Food World Problems

Pomegranate

Lately there has been an ongoing dialogue in my head about food choices. I bake a lot at home, so I’m well aware of how much basic ingredients cost. Ever since B briefly embarked on a low FODMAP diet, I’ve really embraced baking with organic spelt flour. Currently, spelt is more than twice the price of plain wheat flour and true free-range eggs are almost $1 per egg, for starters.

When I eventually open a bakery one day, I’d like to continue using the best ingredients I can. A friend remarked that my ideals will probably have to take a backseat once I start having to think in terms of how to run a viable business. Maybe that’s true. Maybe that’s why someone once asked me if it was really that important that his business continue to use organic, pesticide-free flour, after he started looking into how much it was costing. Maybe that’s why I’ve seen a popular cafe in the city use caged eggs (displayed in plain sight, in their open kitchen). Or why some clearly-not-struggling restaurants would choose to not use free-range meat.

In a city where most people have the mindset that Asian food should be cheap, bread should not cost more than $X and cakes need to be cheap and colourful in order to appeal, I wonder if I’ll be able to bake for a living, doing it the way I prefer to, and still sleep well at night.

9 Comments »

  1. Marijke said,

    May 10, 2016 @ 2:41 pm

    I understand your internal struggle, I’ve set up a little business from home baking granola, keeping my ideals intact. But with thought to this poorer country town in mind. I use biodynamic, local, organic and pesticide free wherever I can. But keeping some of the ingredients like nuts “normal”. I’ve found a middle ground with that, keeping it affordable enough without loosing my high aim and my dignity.
    I love baking sourdough for our family with wholemeal spelt, prices vary a lot. I’ll be investing in a grain mill to be able to buy in large 20kg bulk bags, which will work out much cheaper and fresher.
    Many people want to pay extra for quality and taste, start small, dream big! ?

  2. Jules said,

    May 10, 2016 @ 6:44 pm

    Really thought provoking post!

    One of the reasons I’ve never wanted to open a restaurant is because of the low margins (and I hate hard work!)

    But I think there would totally be a market for your beautiful baked goods. And there are always going to be people who will pay whatever you ask for something they really want. So I’m sure you will be able to find a way to make it work!

    Don’t give up on your dreams!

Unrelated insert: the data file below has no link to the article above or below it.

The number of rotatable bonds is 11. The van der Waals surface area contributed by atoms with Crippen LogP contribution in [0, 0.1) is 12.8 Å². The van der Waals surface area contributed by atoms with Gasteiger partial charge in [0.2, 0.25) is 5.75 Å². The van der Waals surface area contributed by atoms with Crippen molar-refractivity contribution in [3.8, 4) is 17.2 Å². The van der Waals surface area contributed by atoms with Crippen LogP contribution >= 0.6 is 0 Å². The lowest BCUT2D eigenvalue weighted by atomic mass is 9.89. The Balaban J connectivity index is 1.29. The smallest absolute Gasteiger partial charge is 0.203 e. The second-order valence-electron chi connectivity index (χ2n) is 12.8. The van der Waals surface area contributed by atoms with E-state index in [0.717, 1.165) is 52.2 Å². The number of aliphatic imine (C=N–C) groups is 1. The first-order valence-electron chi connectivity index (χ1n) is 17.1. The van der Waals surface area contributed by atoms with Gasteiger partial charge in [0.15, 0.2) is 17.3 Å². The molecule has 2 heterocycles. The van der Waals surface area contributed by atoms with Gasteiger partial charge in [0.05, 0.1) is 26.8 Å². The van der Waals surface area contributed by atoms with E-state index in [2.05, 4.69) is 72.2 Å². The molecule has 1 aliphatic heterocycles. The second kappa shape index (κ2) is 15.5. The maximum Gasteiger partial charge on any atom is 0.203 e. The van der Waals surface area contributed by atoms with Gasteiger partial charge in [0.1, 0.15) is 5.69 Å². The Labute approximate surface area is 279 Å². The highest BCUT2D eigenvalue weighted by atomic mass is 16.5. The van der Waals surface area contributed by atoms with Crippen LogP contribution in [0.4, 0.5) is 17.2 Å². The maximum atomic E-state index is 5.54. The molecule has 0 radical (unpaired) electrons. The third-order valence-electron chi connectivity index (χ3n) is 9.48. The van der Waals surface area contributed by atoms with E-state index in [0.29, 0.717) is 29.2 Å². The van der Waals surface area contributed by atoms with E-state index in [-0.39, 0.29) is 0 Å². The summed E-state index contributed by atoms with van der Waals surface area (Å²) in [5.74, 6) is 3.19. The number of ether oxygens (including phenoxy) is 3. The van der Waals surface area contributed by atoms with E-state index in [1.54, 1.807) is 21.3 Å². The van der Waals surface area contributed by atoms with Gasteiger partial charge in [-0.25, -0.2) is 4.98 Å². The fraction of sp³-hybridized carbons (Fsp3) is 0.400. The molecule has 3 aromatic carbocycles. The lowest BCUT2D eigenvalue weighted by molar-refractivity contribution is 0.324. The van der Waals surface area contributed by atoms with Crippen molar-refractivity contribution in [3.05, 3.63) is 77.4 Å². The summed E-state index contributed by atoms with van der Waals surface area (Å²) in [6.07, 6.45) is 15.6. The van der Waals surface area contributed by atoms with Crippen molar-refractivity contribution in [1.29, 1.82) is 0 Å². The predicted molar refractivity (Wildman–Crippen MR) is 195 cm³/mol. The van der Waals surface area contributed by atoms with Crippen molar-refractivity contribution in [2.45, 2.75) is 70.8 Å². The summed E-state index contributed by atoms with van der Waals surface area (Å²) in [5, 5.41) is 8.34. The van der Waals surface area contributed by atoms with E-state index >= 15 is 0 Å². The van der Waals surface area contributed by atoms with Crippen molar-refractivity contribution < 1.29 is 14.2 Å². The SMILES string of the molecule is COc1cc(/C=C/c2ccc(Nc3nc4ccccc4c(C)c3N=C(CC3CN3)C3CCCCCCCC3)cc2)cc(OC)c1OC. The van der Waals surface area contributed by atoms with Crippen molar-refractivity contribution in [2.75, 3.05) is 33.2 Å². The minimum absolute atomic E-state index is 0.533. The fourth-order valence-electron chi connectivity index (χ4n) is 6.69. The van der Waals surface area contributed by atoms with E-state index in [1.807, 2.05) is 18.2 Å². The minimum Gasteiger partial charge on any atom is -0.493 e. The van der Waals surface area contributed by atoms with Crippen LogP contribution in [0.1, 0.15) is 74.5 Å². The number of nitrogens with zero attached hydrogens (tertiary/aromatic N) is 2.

Jx

  3. Marijke said,

    May 10, 2016 @ 7:03 pm

    Thanks for you kind comment on my blog, I hope the bakery works out for you.
    Be sure to visit the little wood fired bakery “HearthFire” in Bellingen if you ever come up this way. It made me think of you…

  4. leaf (the indolent cook) said,

    May 11, 2016 @ 2:23 am

    I’m the same as Jules – I can’t imagine going into the restaurant business. I’ll work for one, but actually running one is a frightening thought! Yet I also agree that there is a place for what you want to do. Fine dining establishments exist, after all, so there are definitely people out there who are willing to pay more!

  5. jack said,

    May 11, 2016 @ 5:26 pm

    Many people seem to forget that you get what you pay for. But there are also people who are willing to pay for food made with good quality, ethical ingredients (myself included). Don’t give up on your ideals, there must be a way to make it work!

  6. Louisr said,

    June 12, 2016 @ 4:02 pm

    I hope that one day we will all start to value our food more and understand why our gorgeous cake baked with free range eggs and spelt flour costs more. The food business is a hard business to be in.

  7. Y said,

    June 12, 2016 @ 4:05 pm

    Louisr : Me too! Thanks for the comment 🙂

  8. Marcellina said,

    June 13, 2016 @ 9:48 pm

    So true! Unfortunately, the farmer is at the end of the chain and can only take the price he is offered by the big multinationals who are the price makers. There is a lot of money made by these companys. We need to stand up to that so that we can ensure the farmer is producing the best food and getting the right price so that he can keep doing what he is doing.

  9. Mary said,

    September 27, 2016 @ 7:26 pm

    Lovely stuff – I’ve only really begun to appreciate home-made jams and chutneys in the last couple of years. I’m still a bit intimidated by the preserving process and so rely on market stalls and the kindness of friends for the occasional fix. ?

RSS feed for comments on this post · TrackBack URI

Leave a Comment